May 20, 2009 Anna rated it 3 of 5 stars
Recommends it for: Young Adults
Estrella Alvarez finally acknowledges in the middle of this book that she has become a

vendida (ven-'dee'dah) n., Spanish, informal: 1) English translation is sellout 2. most commonly used as a label for Mexican-Americans or any Latino/ born in the U.S. who thinks and acts white, someone who is embarrassed of their Mexican/Latino culture and Spanish language 3. a coconut: brown on the outside and white on the inside.

Estrella or Star as she is known at the private school where she is a scholarsh
14-year-old Mexican-American Estrella Alvarez is trying to navigate her way in her world and decide whether she is Mexican, American, or both. She lives in the barrio but attends an elite private school in San Jose on scholarship. She feels pulled b/w her old friends in the barrio and her new rich, white friends at Sacred Heart. Meanwhile, her mother and her Tia Lucky are excitedly planning her quinceanera but Estrella is only mortified by their “tacky, Mexican” celebration. Also, she is attract ...more
Have you ever read a story about a girl that has no confudence about where she comes from? Well this story is about Estrella. She's going to turn 15 and her mom, aunt want to have a huge party for Estrella. Estrella doesn't want it beacuse she doesn't want to be make fool of herself with the tacky maiachi band and her ugly silly puff-sleeved orange dress.
Estrella lives in the barrios and she goes to a private school on a scholarship. She even has all white friends. Estrella feels like her friend
I enjoyed this book, most of all, for its themes. The author did a great job portraying the confused heart of a 15-year-old Mexican-American girl as she learns who she is. She struggles to be wade through the expectations of both her rich white friends and her Spanish-speaking community. Also the author takes a realistic look at the prejudice within Estrella's own family/community toward other Mexican-americans.

What made me give this book a 3 instead of a 4: Character flatness--the white friend
Shonna Froebel
This is an interesting view into the world of a young woman, Estrella, who is caught between two cultures. Estrella lives in the barrio on the east side of San Jose, California, and she has received a scholarship to attend a local private school. As she tries to fit in with the white girls at the school, she finds herself at odds with her culture and home life. Things come to a head with her fifteenth birthday, when her mother and aunt start planning her traditional Mexican quinceanera. As she s ...more
Jun 22, 2010 Saya rated it 3 of 5 stars
Shelves: 2010
This book, although probably geared to a 12-16 age-group, is still enjoyable and insightful, especially for anyone who's been pulled in different directions by conflicting cultures. The story is about Estrella, about to turn 15, and facing the doom that is a traditional Mexican Quinceanera, which marks a girl's passage to womanhood.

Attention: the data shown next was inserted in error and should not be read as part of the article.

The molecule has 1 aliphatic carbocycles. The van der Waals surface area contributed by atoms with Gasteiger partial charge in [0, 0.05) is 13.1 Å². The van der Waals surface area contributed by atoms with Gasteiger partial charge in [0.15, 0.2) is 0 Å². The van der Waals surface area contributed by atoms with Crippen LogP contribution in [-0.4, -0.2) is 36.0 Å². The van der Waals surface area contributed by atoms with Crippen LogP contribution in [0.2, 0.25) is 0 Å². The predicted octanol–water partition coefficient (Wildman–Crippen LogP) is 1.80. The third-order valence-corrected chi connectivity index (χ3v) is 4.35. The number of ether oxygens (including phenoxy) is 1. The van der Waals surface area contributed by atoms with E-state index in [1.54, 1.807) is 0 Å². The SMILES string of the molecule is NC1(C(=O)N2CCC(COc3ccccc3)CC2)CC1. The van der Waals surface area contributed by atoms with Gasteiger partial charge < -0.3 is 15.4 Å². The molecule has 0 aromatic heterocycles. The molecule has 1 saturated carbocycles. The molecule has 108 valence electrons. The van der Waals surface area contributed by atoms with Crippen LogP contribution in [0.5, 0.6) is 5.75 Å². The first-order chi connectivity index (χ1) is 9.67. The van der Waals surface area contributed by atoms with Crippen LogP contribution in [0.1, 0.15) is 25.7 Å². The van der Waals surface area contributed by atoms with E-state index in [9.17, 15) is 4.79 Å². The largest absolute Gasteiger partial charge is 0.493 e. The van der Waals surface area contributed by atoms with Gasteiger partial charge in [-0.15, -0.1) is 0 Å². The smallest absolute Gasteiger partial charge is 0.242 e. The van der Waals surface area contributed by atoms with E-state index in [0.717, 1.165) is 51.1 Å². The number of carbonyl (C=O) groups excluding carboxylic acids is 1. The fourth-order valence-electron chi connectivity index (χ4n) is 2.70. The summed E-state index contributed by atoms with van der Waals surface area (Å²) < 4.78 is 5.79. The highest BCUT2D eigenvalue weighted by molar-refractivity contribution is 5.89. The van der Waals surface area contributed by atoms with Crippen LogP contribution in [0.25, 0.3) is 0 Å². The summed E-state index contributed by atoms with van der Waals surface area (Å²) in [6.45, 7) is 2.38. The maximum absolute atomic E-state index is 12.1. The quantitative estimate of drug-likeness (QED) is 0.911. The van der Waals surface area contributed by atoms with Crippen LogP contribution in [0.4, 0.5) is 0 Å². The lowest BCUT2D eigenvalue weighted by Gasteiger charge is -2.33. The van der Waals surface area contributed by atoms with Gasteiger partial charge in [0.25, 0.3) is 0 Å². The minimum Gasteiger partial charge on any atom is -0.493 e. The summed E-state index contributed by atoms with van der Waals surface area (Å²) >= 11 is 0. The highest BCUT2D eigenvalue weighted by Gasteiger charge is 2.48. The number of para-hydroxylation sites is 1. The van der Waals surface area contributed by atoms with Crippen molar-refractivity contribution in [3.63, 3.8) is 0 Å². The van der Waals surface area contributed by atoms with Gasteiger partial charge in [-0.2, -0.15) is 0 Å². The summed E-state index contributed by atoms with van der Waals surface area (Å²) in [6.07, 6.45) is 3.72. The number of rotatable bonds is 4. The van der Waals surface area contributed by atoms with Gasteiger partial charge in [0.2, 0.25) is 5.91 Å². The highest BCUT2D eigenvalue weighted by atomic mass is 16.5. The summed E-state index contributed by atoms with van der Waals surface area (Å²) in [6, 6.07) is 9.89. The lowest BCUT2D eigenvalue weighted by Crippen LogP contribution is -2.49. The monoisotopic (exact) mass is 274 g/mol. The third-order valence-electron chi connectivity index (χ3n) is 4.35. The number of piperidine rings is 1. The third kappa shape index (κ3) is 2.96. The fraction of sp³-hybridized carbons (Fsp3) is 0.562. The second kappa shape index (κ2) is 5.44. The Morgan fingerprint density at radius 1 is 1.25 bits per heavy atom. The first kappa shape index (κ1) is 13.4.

I liked the quirky little dictionary-definition chapter-intros of Spanish/Spanglish phrases: several made me sniggle* like a mad person.

It gives a really authentic ac
I actually hated this book. It is just so SO unimaginably awful that I'm not even sure how I finished it. It has absolutely NO substance, and it is incredibly unrealistic. Also, its just plain dumb- the whole concept.
I originally got this because I wanted to learn more about Quinceñeras/Latin Culture because of my step dad, and also my step brothers cousin who was going to have a Quinceñera but didn't want one; her predicament seemed almost identical to the main character in this book by the lo
Since Estrella received a scholarship to attend Sacred Heart, an expensive private school where she meets her rich friends Sheila and Christie, she’s abandoned her life-long friends Tere and Izzy and is embarrassed by her parents and neighborhood. When her mom insists on a Quinceanera to celebrate Estrella’s entry into womanhood, Estrella is further embarrassed. The big, poofy, orange dress, tacky crown, cheap recuerdos and mariachi band make her long to be more like her friends from Sacred Hear ...more
This is a strong story where 14 year old Estrella realizes that she needs to be herself and embrace her heritage and community. When Estrella gets a scholarship to a rich private school that is 99.9% white (they have to call her Star becaouse they can't pronounce Estrella), she thinks that in order to fit in she must turn her back on her family and friends. She becomes embarassed of her community and her culture. It isn't until she meets the confident and enigmatical Speedy that she begins to re ...more
I really recommend this book to anyone , but especially someone that has parents with really high expectations and goals for their kids. I say this because Estrella's parents treat her like a little girl and they control her every move, they also make a lot of decisions for her. But one thing for sure is that they judge a person by their appearance, like for example they tell Estrella not to hang out, with this guy because he dropped out of school. but when we got to know him more he was also a ...more
Cheyenne Wass